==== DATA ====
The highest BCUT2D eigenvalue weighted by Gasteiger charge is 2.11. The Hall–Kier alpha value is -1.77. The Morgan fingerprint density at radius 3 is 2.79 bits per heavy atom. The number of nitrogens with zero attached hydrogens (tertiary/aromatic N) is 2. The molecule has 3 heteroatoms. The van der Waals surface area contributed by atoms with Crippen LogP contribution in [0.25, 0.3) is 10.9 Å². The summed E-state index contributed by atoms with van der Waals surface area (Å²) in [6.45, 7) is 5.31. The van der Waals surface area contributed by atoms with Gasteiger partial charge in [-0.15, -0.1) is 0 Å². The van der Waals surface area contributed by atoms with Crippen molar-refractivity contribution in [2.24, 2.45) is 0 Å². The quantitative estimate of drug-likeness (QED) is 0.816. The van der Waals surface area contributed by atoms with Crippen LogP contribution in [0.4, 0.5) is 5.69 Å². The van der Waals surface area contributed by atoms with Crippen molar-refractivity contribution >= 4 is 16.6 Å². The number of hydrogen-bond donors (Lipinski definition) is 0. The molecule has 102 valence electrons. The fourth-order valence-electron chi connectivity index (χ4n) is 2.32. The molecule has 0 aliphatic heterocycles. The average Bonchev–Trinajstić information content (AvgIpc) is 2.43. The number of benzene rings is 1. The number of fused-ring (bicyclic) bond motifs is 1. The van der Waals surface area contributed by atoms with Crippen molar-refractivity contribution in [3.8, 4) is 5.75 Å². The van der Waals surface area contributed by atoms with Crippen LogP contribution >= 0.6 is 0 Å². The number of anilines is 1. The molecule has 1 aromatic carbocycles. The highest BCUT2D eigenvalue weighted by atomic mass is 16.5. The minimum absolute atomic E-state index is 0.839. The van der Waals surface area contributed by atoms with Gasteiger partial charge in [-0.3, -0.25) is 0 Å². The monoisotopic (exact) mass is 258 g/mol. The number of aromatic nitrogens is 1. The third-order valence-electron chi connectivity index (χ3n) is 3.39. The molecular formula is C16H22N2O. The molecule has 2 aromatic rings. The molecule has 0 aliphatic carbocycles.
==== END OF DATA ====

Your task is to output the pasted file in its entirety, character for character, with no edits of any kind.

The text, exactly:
The highest BCUT2D eigenvalue weighted by Gasteiger charge is 2.11. The Hall–Kier alpha value is -1.77. The Morgan fingerprint density at radius 3 is 2.79 bits per heavy atom. The number of nitrogens with zero attached hydrogens (tertiary/aromatic N) is 2. The molecule has 3 heteroatoms. The van der Waals surface area contributed by atoms with Crippen LogP contribution in [0.25, 0.3) is 10.9 Å². The summed E-state index contributed by atoms with van der Waals surface area (Å²) in [6.45, 7) is 5.31. The van der Waals surface area contributed by atoms with Gasteiger partial charge in [-0.15, -0.1) is 0 Å². The van der Waals surface area contributed by atoms with Crippen molar-refractivity contribution in [2.24, 2.45) is 0 Å². The quantitative estimate of drug-likeness (QED) is 0.816. The van der Waals surface area contributed by atoms with Crippen LogP contribution in [0.4, 0.5) is 5.69 Å². The van der Waals surface area contributed by atoms with Crippen molar-refractivity contribution >= 4 is 16.6 Å². The number of hydrogen-bond donors (Lipinski definition) is 0. The molecule has 102 valence electrons. The fourth-order valence-electron chi connectivity index (χ4n) is 2.32. The molecule has 0 aliphatic heterocycles. The average Bonchev–Trinajstić information content (AvgIpc) is 2.43. The number of benzene rings is 1. The number of fused-ring (bicyclic) bond motifs is 1. The van der Waals surface area contributed by atoms with Crippen molar-refractivity contribution in [3.8, 4) is 5.75 Å². The van der Waals surface area contributed by atoms with Crippen LogP contribution >= 0.6 is 0 Å². The number of anilines is 1. The molecule has 1 aromatic carbocycles. The highest BCUT2D eigenvalue weighted by atomic mass is 16.5. The minimum absolute atomic E-state index is 0.839. The van der Waals surface area contributed by atoms with Gasteiger partial charge in [-0.3, -0.25) is 0 Å². The monoisotopic (exact) mass is 258 g/mol. The number of aromatic nitrogens is 1. The third-order valence-electron chi connectivity index (χ3n) is 3.39. The molecular formula is C16H22N2O. The molecule has 2 aromatic rings. The molecule has 0 aliphatic carbocycles.